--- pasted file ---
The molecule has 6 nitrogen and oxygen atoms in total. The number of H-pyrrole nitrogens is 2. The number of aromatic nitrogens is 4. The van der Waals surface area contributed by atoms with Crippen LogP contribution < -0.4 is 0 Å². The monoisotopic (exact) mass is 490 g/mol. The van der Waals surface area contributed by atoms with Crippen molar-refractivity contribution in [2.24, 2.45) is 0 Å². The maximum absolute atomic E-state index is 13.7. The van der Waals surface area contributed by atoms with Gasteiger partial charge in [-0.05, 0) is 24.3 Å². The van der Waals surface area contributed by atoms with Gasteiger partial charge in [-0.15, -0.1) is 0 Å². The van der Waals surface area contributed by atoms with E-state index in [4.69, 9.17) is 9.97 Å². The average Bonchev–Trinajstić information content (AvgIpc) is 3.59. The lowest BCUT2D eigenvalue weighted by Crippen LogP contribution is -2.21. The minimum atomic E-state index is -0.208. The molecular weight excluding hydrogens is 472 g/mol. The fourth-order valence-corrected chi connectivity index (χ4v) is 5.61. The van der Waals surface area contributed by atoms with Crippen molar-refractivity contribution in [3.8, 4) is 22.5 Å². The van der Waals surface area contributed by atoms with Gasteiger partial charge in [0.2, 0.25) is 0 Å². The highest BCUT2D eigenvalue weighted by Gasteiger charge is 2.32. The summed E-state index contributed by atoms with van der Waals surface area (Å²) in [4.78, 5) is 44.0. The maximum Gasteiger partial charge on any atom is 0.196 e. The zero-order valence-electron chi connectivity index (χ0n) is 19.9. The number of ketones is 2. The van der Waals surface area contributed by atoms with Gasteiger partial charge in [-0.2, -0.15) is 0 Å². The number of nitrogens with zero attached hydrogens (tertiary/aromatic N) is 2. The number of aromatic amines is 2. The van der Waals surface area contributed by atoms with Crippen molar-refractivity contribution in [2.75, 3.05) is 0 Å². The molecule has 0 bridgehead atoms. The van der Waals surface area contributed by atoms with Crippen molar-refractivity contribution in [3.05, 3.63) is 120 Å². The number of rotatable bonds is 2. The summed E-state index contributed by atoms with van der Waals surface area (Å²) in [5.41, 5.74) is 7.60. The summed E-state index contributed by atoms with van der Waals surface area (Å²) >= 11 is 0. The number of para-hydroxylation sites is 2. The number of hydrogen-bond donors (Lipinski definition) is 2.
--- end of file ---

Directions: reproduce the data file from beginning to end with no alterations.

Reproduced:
The molecule has 6 nitrogen and oxygen atoms in total. The number of H-pyrrole nitrogens is 2. The number of aromatic nitrogens is 4. The van der Waals surface area contributed by atoms with Crippen LogP contribution < -0.4 is 0 Å². The monoisotopic (exact) mass is 490 g/mol. The van der Waals surface area contributed by atoms with Crippen molar-refractivity contribution in [2.24, 2.45) is 0 Å². The maximum absolute atomic E-state index is 13.7. The van der Waals surface area contributed by atoms with Gasteiger partial charge in [-0.05, 0) is 24.3 Å². The van der Waals surface area contributed by atoms with Gasteiger partial charge in [-0.15, -0.1) is 0 Å². The van der Waals surface area contributed by atoms with E-state index in [4.69, 9.17) is 9.97 Å². The average Bonchev–Trinajstić information content (AvgIpc) is 3.59. The lowest BCUT2D eigenvalue weighted by Crippen LogP contribution is -2.21. The minimum atomic E-state index is -0.208. The molecular weight excluding hydrogens is 472 g/mol. The fourth-order valence-corrected chi connectivity index (χ4v) is 5.61. The van der Waals surface area contributed by atoms with Crippen molar-refractivity contribution in [3.8, 4) is 22.5 Å². The van der Waals surface area contributed by atoms with Gasteiger partial charge in [0.2, 0.25) is 0 Å². The highest BCUT2D eigenvalue weighted by Gasteiger charge is 2.32. The summed E-state index contributed by atoms with van der Waals surface area (Å²) in [4.78, 5) is 44.0. The maximum Gasteiger partial charge on any atom is 0.196 e. The zero-order valence-electron chi connectivity index (χ0n) is 19.9. The number of ketones is 2. The van der Waals surface area contributed by atoms with Gasteiger partial charge in [-0.2, -0.15) is 0 Å². The number of nitrogens with zero attached hydrogens (tertiary/aromatic N) is 2. The number of aromatic amines is 2. The van der Waals surface area contributed by atoms with Crippen molar-refractivity contribution in [2.75, 3.05) is 0 Å². The molecule has 0 bridgehead atoms. The van der Waals surface area contributed by atoms with Crippen molar-refractivity contribution in [3.05, 3.63) is 120 Å². The number of rotatable bonds is 2. The summed E-state index contributed by atoms with van der Waals surface area (Å²) in [5.41, 5.74) is 7.60. The summed E-state index contributed by atoms with van der Waals surface area (Å²) >= 11 is 0. The number of para-hydroxylation sites is 2. The number of hydrogen-bond donors (Lipinski definition) is 2.